Chile growth ‘not guaranteed’
Chile’s finance minister tells Emerging Markets that the economic expansion could be jeopardized by external and domestic factors
Chiles economy is facing internal and external challenges that could endanger its recent strong growth expansion, Finance Minister Felipe Larrain told Emerging Markets on Wednesday.
The economy is forecast to expand by 4.5% this year, unemployment has fallen to 5.7% a 30-year low real wages are up and inflation is 2%, one of the lowest in emerging markets.
We are in a unique position. We have strong growth, significant job creation and very low inflation, Larrain said in an exclusive interview. Chiles income per capita is hovering just below $20,000 in purchasing power parity.
Chileans will go to the polls on 17 November to elect a new president to replace current President Sebastian Pinera. Former President Michele Bachelet is the frontrunner, with the strongest competition coming from Evelyn Matthei, who served as labour minister in Pineras government.
If one candidate does not receive 50% of the vote the top two candidates will face each other in a runoff on 15 December. There are nine other minor candidates in the race.
Growth is not guaranteed, said Larrain. We have had consensus in terms of economic policy for the last 20 years. Every administration has its own emphasis, but there needs to be continuity on the basics. There needs to be a balance between continuity and change, but there cannot be a significant break from where we are today.
Most analysts do not expect Bachelet to make sweeping macroeconomic changes if she is elected to another four-year term. A Matthei win would ensure a repeat of the Pinera policies.
Internal issues are less important to Larrain than impacts from possible external shocks. A slowdown in China and dip in commodity prices are among these, as Chile is the worlds leading copper producer, but Larrains biggest concern is the United States.
He said the combination of problems coming from the United States is a big cause of concern. The shutdown and the possibility of default are the biggest threat to the global economy right now.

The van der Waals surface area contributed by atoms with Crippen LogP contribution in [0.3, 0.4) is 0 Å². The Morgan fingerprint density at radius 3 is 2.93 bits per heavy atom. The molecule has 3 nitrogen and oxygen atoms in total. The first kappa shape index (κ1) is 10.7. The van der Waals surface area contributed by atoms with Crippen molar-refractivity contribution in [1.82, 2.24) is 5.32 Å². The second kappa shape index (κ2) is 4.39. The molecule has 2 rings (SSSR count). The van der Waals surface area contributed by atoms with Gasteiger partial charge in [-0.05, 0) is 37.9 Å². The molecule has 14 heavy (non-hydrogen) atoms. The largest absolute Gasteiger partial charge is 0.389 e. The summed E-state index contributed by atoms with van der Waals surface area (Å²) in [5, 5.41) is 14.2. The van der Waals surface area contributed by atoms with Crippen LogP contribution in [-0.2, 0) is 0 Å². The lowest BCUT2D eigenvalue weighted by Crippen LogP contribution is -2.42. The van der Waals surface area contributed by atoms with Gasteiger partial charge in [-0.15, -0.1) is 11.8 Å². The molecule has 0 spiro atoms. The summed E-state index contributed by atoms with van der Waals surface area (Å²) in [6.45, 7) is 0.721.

Gonzalo Reyes, of the IM Trust investment firm in Santiago, said that while Chile will see a deceleration from initial projections, the economy is still expanding at a solid rate.
IM Trust forecasts GDP slightly higher than official projections. The Chilean economy is still performing well, despite the external pressures. We do not expect any problems due to a combination of factors, including the continued strength of exports, he said.
Larrain is also upbeat about Chiles efforts to solidify its international role through the Pacific Alliance, a free trade effort that also includes Colombia, Mexico and Peru, and its participation in the 12-nation talks for the Trans-Pacific Partnership (TPP).
The Pacific Alliance countries agreed in early October to eliminate tariffs on 92% of goods, with a pledge to eliminate all barriers in seven years. The TPP is the most ambitious trading block currently under negotiation.
Representatives of the 12 countries, meeting on the sidelines of the Asia-Pacific Economic Cooperation (APEC) summit in early October in Bali, Indonesia, said they would attempt to have the general framework for the agreement finished by the end of this year.